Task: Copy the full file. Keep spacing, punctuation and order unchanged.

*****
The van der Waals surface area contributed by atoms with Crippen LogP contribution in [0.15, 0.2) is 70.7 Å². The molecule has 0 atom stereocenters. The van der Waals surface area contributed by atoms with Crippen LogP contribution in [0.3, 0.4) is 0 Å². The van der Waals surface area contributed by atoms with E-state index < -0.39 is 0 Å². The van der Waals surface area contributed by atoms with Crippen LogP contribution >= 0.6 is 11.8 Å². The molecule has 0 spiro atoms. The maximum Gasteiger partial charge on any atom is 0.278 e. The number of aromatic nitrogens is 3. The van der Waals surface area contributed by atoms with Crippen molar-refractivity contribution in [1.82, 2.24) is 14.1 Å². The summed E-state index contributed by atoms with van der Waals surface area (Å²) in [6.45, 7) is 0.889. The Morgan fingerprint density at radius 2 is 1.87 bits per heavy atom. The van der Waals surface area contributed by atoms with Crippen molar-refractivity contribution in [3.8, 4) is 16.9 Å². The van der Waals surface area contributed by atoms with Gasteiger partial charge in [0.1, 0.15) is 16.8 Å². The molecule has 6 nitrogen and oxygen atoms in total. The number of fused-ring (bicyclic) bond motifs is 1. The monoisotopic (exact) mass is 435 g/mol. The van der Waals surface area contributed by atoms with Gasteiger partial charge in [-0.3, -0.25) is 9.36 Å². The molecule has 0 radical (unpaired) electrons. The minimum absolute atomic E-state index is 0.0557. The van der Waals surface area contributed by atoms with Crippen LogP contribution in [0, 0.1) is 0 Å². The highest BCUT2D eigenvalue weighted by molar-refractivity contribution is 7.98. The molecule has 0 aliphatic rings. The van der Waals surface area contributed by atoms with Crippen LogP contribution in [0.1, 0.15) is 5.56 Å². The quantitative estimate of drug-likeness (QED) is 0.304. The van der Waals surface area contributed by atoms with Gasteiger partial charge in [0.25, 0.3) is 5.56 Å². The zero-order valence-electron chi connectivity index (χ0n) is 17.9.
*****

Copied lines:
The van der Waals surface area contributed by atoms with Crippen LogP contribution in [0.15, 0.2) is 70.7 Å². The molecule has 0 atom stereocenters. The van der Waals surface area contributed by atoms with Crippen LogP contribution in [0.3, 0.4) is 0 Å². The van der Waals surface area contributed by atoms with E-state index < -0.39 is 0 Å². The van der Waals surface area contributed by atoms with Crippen LogP contribution >= 0.6 is 11.8 Å². The molecule has 0 spiro atoms. The maximum Gasteiger partial charge on any atom is 0.278 e. The number of aromatic nitrogens is 3. The van der Waals surface area contributed by atoms with Crippen molar-refractivity contribution in [1.82, 2.24) is 14.1 Å². The summed E-state index contributed by atoms with van der Waals surface area (Å²) in [6.45, 7) is 0.889. The Morgan fingerprint density at radius 2 is 1.87 bits per heavy atom. The van der Waals surface area contributed by atoms with Crippen molar-refractivity contribution in [3.8, 4) is 16.9 Å². The van der Waals surface area contributed by atoms with Gasteiger partial charge in [0.1, 0.15) is 16.8 Å². The molecule has 6 nitrogen and oxygen atoms in total. The number of fused-ring (bicyclic) bond motifs is 1. The monoisotopic (exact) mass is 435 g/mol. The van der Waals surface area contributed by atoms with Gasteiger partial charge in [-0.3, -0.25) is 9.36 Å². The molecule has 0 radical (unpaired) electrons. The minimum absolute atomic E-state index is 0.0557. The van der Waals surface area contributed by atoms with Crippen LogP contribution in [0, 0.1) is 0 Å². The highest BCUT2D eigenvalue weighted by molar-refractivity contribution is 7.98. The molecule has 0 aliphatic rings. The van der Waals surface area contributed by atoms with Crippen LogP contribution in [0.1, 0.15) is 5.56 Å². The quantitative estimate of drug-likeness (QED) is 0.304. The van der Waals surface area contributed by atoms with Gasteiger partial charge in [0.25, 0.3) is 5.56 Å². The zero-order valence-electron chi connectivity index (χ0n) is 17.9.